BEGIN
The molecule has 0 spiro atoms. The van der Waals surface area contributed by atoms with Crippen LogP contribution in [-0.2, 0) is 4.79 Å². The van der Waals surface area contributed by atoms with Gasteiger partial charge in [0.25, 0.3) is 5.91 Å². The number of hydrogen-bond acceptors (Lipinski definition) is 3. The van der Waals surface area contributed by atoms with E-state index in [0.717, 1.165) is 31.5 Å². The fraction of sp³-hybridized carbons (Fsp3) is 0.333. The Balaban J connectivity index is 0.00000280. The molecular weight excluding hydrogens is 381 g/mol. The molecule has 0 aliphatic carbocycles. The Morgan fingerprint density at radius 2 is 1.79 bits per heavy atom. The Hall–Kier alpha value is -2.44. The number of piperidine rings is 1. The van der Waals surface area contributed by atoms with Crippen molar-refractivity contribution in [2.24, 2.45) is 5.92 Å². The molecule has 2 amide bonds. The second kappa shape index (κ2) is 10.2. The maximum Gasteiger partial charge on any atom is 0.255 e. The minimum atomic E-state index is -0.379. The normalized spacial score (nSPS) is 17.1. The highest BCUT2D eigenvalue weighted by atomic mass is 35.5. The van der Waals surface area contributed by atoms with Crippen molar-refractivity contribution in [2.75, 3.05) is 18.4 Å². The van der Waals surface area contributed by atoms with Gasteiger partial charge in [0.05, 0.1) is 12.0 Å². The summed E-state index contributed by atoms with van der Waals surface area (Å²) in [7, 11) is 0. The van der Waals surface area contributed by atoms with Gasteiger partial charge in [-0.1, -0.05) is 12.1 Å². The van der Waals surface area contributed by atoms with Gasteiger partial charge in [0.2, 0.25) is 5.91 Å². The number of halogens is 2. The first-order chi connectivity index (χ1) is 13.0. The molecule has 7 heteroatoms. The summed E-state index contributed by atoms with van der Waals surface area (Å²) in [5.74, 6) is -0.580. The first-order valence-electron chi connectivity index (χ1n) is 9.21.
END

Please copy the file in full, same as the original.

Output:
The molecule has 0 spiro atoms. The van der Waals surface area contributed by atoms with Crippen LogP contribution in [-0.2, 0) is 4.79 Å². The van der Waals surface area contributed by atoms with Gasteiger partial charge in [0.25, 0.3) is 5.91 Å². The number of hydrogen-bond acceptors (Lipinski definition) is 3. The van der Waals surface area contributed by atoms with E-state index in [0.717, 1.165) is 31.5 Å². The fraction of sp³-hybridized carbons (Fsp3) is 0.333. The Balaban J connectivity index is 0.00000280. The molecular weight excluding hydrogens is 381 g/mol. The molecule has 0 aliphatic carbocycles. The Morgan fingerprint density at radius 2 is 1.79 bits per heavy atom. The Hall–Kier alpha value is -2.44. The number of piperidine rings is 1. The van der Waals surface area contributed by atoms with Crippen molar-refractivity contribution in [2.24, 2.45) is 5.92 Å². The molecule has 2 amide bonds. The second kappa shape index (κ2) is 10.2. The maximum Gasteiger partial charge on any atom is 0.255 e. The minimum atomic E-state index is -0.379. The normalized spacial score (nSPS) is 17.1. The highest BCUT2D eigenvalue weighted by atomic mass is 35.5. The van der Waals surface area contributed by atoms with Crippen molar-refractivity contribution in [2.75, 3.05) is 18.4 Å². The van der Waals surface area contributed by atoms with Gasteiger partial charge in [0.05, 0.1) is 12.0 Å². The summed E-state index contributed by atoms with van der Waals surface area (Å²) in [7, 11) is 0. The van der Waals surface area contributed by atoms with Gasteiger partial charge in [-0.1, -0.05) is 12.1 Å². The van der Waals surface area contributed by atoms with Gasteiger partial charge in [0.2, 0.25) is 5.91 Å². The number of halogens is 2. The first-order chi connectivity index (χ1) is 13.0. The molecule has 7 heteroatoms. The summed E-state index contributed by atoms with van der Waals surface area (Å²) in [5.74, 6) is -0.580. The first-order valence-electron chi connectivity index (χ1n) is 9.21.